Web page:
A Tesco board director will today criticise the education system for churning out pupils with poor literacy and numeracy skills and an “attitude problem”, making them harder to recruit.
Lucy Neville-Rolfe, executive director of corporate and legal affairs at Tesco, will tell a London conference school leavers have basic problems with English and maths, according to the Guardian.
She will say: “”They don’t seem to understand the importance of a tidy appearance and have problems with timekeeping… Some seem to think that the world owes them a living.”
Neville-Rolfe will also question the exam system, which she believes appears to be getting easier and failing to stretch students.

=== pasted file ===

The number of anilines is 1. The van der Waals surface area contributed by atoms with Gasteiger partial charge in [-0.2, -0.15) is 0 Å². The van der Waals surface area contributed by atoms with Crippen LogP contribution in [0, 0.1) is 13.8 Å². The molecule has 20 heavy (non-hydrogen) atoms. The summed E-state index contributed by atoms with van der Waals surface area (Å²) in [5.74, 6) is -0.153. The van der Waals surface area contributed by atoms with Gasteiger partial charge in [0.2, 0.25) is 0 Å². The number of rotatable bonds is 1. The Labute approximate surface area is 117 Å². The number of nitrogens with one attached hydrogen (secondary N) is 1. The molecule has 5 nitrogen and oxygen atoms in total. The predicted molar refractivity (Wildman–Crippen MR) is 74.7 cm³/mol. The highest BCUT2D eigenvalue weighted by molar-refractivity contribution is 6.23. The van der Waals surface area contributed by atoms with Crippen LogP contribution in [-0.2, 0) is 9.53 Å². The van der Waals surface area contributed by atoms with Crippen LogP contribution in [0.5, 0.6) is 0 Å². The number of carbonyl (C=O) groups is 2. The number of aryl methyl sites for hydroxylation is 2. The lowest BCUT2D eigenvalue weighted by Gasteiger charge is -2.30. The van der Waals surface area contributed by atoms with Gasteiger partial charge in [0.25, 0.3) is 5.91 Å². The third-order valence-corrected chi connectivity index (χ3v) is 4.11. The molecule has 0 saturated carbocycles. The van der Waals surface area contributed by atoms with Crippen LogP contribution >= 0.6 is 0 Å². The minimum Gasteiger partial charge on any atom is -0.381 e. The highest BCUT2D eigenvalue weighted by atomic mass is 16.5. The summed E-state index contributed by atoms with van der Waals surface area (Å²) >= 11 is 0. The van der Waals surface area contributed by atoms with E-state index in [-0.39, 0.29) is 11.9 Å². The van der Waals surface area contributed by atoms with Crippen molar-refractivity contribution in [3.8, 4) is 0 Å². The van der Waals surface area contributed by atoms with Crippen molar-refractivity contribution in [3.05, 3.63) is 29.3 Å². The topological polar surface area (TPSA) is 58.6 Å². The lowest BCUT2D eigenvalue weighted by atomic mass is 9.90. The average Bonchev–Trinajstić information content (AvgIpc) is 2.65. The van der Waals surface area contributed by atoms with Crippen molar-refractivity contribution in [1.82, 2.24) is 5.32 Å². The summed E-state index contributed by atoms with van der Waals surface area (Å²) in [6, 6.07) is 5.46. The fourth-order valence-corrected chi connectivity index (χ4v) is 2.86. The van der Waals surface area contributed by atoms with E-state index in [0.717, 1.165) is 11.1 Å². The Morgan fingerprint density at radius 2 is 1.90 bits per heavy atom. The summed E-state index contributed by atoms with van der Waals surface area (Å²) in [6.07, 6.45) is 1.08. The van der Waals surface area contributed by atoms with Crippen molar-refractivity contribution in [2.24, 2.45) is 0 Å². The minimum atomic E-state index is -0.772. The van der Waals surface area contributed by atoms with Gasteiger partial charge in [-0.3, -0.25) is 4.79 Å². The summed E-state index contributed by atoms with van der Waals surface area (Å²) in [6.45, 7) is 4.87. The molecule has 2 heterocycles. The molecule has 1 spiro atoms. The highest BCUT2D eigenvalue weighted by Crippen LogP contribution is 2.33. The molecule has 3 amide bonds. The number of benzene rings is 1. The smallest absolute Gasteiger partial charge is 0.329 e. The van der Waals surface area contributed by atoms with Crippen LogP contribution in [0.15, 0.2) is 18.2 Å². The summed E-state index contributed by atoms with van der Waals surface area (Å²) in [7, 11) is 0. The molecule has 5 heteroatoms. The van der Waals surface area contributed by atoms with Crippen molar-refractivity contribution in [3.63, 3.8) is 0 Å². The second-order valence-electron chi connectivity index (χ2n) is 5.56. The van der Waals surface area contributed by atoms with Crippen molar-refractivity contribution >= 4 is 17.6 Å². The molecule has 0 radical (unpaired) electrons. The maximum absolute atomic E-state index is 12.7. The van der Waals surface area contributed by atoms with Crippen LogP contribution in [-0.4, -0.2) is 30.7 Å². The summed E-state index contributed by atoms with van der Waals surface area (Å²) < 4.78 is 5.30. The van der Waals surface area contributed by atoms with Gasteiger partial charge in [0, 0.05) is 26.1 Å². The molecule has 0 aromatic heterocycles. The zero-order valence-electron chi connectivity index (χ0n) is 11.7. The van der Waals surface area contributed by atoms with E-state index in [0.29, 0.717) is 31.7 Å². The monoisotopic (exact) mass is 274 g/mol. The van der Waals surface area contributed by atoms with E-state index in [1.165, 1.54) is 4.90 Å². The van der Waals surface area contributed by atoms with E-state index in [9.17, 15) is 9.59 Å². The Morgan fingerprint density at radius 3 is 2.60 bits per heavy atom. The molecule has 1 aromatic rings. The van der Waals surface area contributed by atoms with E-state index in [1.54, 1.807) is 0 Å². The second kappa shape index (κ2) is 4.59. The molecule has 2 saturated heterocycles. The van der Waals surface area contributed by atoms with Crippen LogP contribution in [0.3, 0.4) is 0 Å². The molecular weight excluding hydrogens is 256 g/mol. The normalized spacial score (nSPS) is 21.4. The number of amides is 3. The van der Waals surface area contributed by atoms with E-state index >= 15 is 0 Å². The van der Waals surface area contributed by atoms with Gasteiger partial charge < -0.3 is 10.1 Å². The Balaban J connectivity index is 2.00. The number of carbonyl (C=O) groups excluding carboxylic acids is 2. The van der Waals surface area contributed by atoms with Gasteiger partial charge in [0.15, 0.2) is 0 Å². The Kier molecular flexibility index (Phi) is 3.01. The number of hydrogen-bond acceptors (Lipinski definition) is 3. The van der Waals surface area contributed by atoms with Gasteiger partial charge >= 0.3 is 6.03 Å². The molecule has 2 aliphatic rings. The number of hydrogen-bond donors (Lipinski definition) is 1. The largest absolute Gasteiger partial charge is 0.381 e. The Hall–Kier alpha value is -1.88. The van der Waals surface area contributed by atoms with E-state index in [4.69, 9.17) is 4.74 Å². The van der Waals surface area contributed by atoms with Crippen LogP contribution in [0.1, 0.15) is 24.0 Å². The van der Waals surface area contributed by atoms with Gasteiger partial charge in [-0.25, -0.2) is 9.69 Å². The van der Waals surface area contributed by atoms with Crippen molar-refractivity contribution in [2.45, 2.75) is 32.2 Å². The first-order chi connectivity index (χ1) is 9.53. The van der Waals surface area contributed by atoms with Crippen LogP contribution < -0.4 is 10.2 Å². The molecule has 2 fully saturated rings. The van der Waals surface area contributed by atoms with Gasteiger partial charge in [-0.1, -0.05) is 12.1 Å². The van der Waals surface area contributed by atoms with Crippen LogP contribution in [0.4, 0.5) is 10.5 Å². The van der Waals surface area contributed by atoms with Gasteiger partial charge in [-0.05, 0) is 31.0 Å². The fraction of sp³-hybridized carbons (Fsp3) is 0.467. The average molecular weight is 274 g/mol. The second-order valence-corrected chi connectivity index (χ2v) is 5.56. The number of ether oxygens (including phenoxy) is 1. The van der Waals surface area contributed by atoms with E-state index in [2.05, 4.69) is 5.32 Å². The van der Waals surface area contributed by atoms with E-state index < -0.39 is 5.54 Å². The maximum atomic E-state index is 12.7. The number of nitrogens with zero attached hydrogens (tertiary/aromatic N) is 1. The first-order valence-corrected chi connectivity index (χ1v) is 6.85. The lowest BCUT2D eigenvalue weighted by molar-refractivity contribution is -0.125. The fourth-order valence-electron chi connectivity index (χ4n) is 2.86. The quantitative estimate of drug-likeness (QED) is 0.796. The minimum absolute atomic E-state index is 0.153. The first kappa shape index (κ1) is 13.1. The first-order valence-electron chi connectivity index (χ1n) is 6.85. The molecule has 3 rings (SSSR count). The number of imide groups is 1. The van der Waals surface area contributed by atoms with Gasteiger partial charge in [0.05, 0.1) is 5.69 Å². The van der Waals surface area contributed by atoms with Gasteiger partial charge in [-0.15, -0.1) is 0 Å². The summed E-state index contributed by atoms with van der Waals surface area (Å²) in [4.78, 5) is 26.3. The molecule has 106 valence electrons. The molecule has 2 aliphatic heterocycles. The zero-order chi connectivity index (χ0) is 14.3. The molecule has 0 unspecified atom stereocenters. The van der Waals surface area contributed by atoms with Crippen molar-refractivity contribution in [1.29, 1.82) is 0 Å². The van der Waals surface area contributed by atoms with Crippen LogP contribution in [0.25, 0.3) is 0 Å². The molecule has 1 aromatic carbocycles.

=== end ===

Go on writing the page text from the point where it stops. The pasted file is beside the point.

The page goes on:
Speaking to delegates at the Institute of Grocery Distribution conference on skills, Neville-Rolfe will call on the supermarket industry to come up with a manifesto for education and skills ahead of the general election.
Her comments follow those of Sir Stuart Rose, chairman of Marks & Spencer, who claimed school leavers could not read, write or do simple sums.
The government has repeatedly insisted that teaching standards in the UK are at their highest, with exam grades improving year-on-year.
Tesco is the largest private sector employer in the country, with 280,000 UK employees.